Woodworker's Pocket Reference
|by Charlie Self
Fox Chapel Publishing: 2005
Paperback, 175 pp., 14.95
As pocket references go, this new one has a lot of advantages others miss. It is specific to woodworking, skipping a lot of tangential information common to other pocket references, like the 'strength and weight of wire rope' for instance. This one features what woodworkers need: wood and its weight and strength, its characteristics and workability, mechanical fasteners and what types are best for what materials, wood joinery, shop math and formulas, finishing, tools, workbenches, sharpening and safety.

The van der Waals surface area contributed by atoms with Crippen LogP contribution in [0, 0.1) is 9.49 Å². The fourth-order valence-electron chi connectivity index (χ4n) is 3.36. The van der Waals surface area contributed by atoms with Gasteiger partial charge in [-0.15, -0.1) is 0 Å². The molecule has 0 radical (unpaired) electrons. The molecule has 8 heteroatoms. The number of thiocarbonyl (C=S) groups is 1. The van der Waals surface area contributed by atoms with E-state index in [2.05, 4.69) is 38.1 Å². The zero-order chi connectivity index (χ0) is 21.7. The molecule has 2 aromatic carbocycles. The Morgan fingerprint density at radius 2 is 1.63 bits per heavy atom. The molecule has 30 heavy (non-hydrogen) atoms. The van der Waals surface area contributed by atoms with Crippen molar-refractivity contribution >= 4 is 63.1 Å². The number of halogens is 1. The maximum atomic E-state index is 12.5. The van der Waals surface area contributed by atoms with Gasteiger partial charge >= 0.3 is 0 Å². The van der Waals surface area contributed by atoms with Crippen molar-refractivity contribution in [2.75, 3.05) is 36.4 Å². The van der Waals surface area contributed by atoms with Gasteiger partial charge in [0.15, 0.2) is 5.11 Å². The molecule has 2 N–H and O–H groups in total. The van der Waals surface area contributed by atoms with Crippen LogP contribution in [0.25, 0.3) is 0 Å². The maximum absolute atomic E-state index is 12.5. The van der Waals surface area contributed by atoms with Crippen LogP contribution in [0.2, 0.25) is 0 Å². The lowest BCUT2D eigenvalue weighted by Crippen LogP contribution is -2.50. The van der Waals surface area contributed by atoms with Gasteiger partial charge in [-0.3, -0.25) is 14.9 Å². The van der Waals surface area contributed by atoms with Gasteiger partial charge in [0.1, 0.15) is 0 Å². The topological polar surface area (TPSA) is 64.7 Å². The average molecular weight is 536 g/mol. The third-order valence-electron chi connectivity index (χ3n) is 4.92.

The final section is a glossary of woodworking terms (chatoyance, horsepower ratings, medullary rays), with a general index and a long list of resources showing dozens of company phone numbers and websites.
The book's spiral binding makes it a bit too wide for hip pocket storage, but it is ideal for tossing in a toolbox or dropping in an apron pocket. The fact that it opens flat to lay on a work surface for easy reference, is a big plus. The print is not large, but much easier to read than a standard pocket reference book, and this one includes useful photos and illustrations. It is a book to take along to the lumberyard or hardware store, or keep in the shop for quick answers to confounding formulas and cutting crown molding angles; well worth having.
. . . Barb Siddiqui